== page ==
By Jennifer McNary, mother of two sons with Duchenne muscular dystrophy, patient advocate and founder of One Rare.
For all the incredible progress we’ve made in the area of gene therapy, we are still very much in the pioneer days. While two directly administered gene therapies have been approved by the Food and Drug Administration and are having a real impact in the lives of patients and families, hundreds of potential treatments are working their way through rigorous clinical trials with the hope of many more FDA approvals in the coming years. I, for one, am keeping a close eye on developments big and small. My interest is deeply personal as I have two boys with Duchenne muscular dystrophy, a rare and life-threatening disease that has limited treatment options. I am also a patient advocate for all patients with rare disease.
Unfortunately, close watchers of gene therapy are at a distinct disadvantage. Our wealth of experience with traditional medicines does not neatly translate to what we’re seeing science produce today. You see, few things about gene therapies are comparable to traditional medicines – from how they are made, studied and evaluated to how they are, ultimately, delivered to patients.
In this uncharted territory, it is natural to look for deeper meaning in every clinical trial success or failure, every patient outcome and FDA decision. This is why I recently reached out to Peter Marks, M.D., Ph.D., director of the Center for Biologics Evaluation and Research (CBER), to discuss CBER’s position on the development of gene therapies after the surprising complete response letter (CRL) sent to the maker of the gene therapy intended to treat hemophilia A. Everyone in the rare disease patient community wants to understand what, if anything, it meant for the hundreds of other gene therapies in the pipeline. I didn’t want to speculate, so I went directly to the source.
Right away, I was reassured to hear from Dr. Marks that although he could not discuss the CRL, “nothing has changed when it comes to the pathway to approval of gene therapies for diseases with unmet need.” He made a point to emphasize that the agency is ever more committed to this area of medicine knowing the promise it holds for patients who have no good options right now.
However, I still wanted to better understand how the gene therapy for hemophilia A was different from some of the other gene therapies being studied, like those for sickle cell disease and Duchenne muscular dystrophy. Dr. Marks reminded me that while hemophilia A qualifies as a rare disease, there are multiple very effective therapies available to treat it. This was not the case for spinal muscular atrophy, one of the diseases with an FDA-approved gene therapy. In cases like SMA, where there is a very high unmet need, the FDA’s assessment of benefit and risk is different. Dr. Marks was very clear on this point: “when the agency can help save the lives of children, it will do everything in its authority to do so assuming sufficient evidence of safety is there.” Dr. Marks also made it clear that the expedited drug development program used by the maker of the SMA gene therapy will still be utilized by CBER for other rare diseases.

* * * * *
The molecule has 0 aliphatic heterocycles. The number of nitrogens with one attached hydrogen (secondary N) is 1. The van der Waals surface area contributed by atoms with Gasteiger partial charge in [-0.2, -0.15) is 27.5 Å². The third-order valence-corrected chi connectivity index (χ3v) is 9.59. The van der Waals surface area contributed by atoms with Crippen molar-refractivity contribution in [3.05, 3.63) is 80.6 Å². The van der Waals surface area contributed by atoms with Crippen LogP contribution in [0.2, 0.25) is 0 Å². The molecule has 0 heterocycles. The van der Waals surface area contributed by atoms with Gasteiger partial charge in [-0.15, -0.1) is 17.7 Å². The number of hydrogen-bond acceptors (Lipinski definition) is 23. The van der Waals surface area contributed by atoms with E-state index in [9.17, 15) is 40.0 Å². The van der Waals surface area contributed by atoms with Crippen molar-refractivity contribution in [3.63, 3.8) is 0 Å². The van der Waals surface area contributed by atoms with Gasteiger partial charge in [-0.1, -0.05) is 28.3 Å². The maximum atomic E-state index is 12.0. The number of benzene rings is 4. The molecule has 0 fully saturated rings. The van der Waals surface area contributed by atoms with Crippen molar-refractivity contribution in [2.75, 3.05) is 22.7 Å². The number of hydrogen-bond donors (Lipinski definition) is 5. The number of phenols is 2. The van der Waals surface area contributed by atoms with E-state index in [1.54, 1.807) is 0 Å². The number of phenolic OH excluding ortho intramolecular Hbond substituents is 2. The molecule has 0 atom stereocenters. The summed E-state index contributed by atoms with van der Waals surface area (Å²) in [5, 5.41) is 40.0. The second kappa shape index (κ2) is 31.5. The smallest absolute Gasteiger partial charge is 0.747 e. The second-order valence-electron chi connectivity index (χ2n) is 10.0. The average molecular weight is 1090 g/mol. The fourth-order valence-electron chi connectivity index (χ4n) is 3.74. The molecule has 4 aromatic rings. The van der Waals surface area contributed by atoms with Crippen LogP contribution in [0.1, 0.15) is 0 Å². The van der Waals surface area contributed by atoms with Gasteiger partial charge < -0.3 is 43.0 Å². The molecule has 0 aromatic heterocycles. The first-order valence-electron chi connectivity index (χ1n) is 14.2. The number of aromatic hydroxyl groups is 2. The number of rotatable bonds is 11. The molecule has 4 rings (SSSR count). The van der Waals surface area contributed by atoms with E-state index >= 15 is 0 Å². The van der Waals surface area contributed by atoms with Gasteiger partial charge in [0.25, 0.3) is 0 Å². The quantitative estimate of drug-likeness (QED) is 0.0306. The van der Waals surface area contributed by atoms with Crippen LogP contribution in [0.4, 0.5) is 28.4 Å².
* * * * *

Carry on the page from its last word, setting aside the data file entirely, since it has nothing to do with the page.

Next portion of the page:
Durability is another area of concern for the patient community after the hemophilia CRL because the FDA asked for further data on its long-term effects of the gene therapy. Many advocates and experts jumped to the conclusion that the FDA has “changed the goal posts” and may now require long-term data for all gene therapies. If true, this would substantively delay the availability of many life-changing treatments for thousands of patients waiting for these transformative therapies. Here again, Dr. Marks put my mind at ease. He reiterated that, “speaking in general, for diseases that have limited alternatives, nothing has changed.” His rationale is again grounded in the unique nature of gene therapies. “They are not trivial,” he noted. “They create lasting change in the body, so when there are existing approved therapies that potentially allow a normal life span, it is critically important to know more about how a gene therapy works over time. Conversely, when no other options are available, or the available options are associated with less than optimal outcomes, the FDA wants to get the treatment in the hands of those patients in need as quickly as possible.”
I came away from my conversation with Dr. Marks confident, optimistic and more informed. There are whole patient communities out there who are desperately waiting for the arrival of an effective gene therapy for their disease. Those communities should know that the recent CRL will have no impact on the development of those therapies. We have a partner in the FDA, a partner that is working hard to pave the way so that hundreds of thousands of patients with genetic diseases can live longer and healthier lives.